Nintendo seems incapable of taking yes for an answer. A company that cared about profits – rather than soothing the ire of vindictive lawyers in suicide vests – would figure out how to harness this customer devotion, rather than punishing it.

They could license Slippi, or hire its developer, or incorporate it into a reissue of SSBM. They could sponsor the competition and use it to launch a mega-pack of beloved retro games. They could incorporate Dolphin into new consoles.

They could have parent-child tournaments where each team had one adult and one kid, and play required that they triumph in both a 20-year-old game and a modern update.

The existence of a viable 20-year-old product is a tiny miracle. Almost all creative works – books, games, music, movies – vanish after 10-15 years. The exceptions are the stuff that fortunes are made of.

Fuck, Nintendo could cash in by selling t-shirts and Funko toys. There are a million ways that the company could thank its most loyal customers for keeping the flame burning for decades. Instead, they're extinguishing the flame.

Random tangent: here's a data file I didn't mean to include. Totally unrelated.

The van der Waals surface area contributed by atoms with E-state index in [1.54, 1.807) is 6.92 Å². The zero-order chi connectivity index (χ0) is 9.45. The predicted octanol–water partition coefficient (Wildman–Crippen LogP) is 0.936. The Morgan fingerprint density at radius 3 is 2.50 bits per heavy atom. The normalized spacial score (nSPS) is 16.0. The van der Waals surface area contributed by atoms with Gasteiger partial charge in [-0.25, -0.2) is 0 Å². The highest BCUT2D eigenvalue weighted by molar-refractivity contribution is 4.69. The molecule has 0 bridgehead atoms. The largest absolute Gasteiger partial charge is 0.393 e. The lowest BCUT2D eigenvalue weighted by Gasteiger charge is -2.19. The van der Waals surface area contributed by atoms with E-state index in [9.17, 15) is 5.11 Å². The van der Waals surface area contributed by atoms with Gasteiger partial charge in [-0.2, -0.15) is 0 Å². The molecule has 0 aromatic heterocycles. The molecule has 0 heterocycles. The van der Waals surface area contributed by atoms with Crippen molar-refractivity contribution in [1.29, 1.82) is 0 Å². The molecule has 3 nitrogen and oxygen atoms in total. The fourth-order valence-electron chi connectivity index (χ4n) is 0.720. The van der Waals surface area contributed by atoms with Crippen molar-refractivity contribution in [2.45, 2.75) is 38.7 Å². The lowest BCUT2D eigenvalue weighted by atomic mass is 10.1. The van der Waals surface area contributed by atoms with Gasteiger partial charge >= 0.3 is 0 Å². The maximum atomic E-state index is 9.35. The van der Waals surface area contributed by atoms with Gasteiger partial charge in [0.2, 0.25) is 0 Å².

By pissing on it.

This day in history (permalink)

#15yrsago EFF brings class-action against Sony!

#10yrsago Florida’s dirty “rocket docket” courts are a gift to fraudulent lenders

#10yrsago How TSA screeners feel about junk-touching

#10yrsago Who owns your mortgage, the mind-croggling flowchart edition

#1yrago How to recognize AI snake oil

#1yrago Mayor Pete: Obama should have left Chelsea Manning to rot in prison for 35 years

#1yrago High prices and debt mean millennials don’t plan to stop renting, and that’s before their parents retire and become dependent on them

#1yrago “Out of Home Advertising”: the billboards that spy on you as you move through public spaces

Colophon (permalink)

Today's top sources: Noah Swartz, Naked Capitalism (

Currently writing: My next novel, "The Lost Cause," a post-GND novel about truth and reconciliation. Friday's progress: 515 words (86836 total).

Currently reading: The Ministry for the Future, Kim Stanley Robinson

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When life gives you SARS, you make sarsaparilla -Joey "Accordion Guy" DeVilla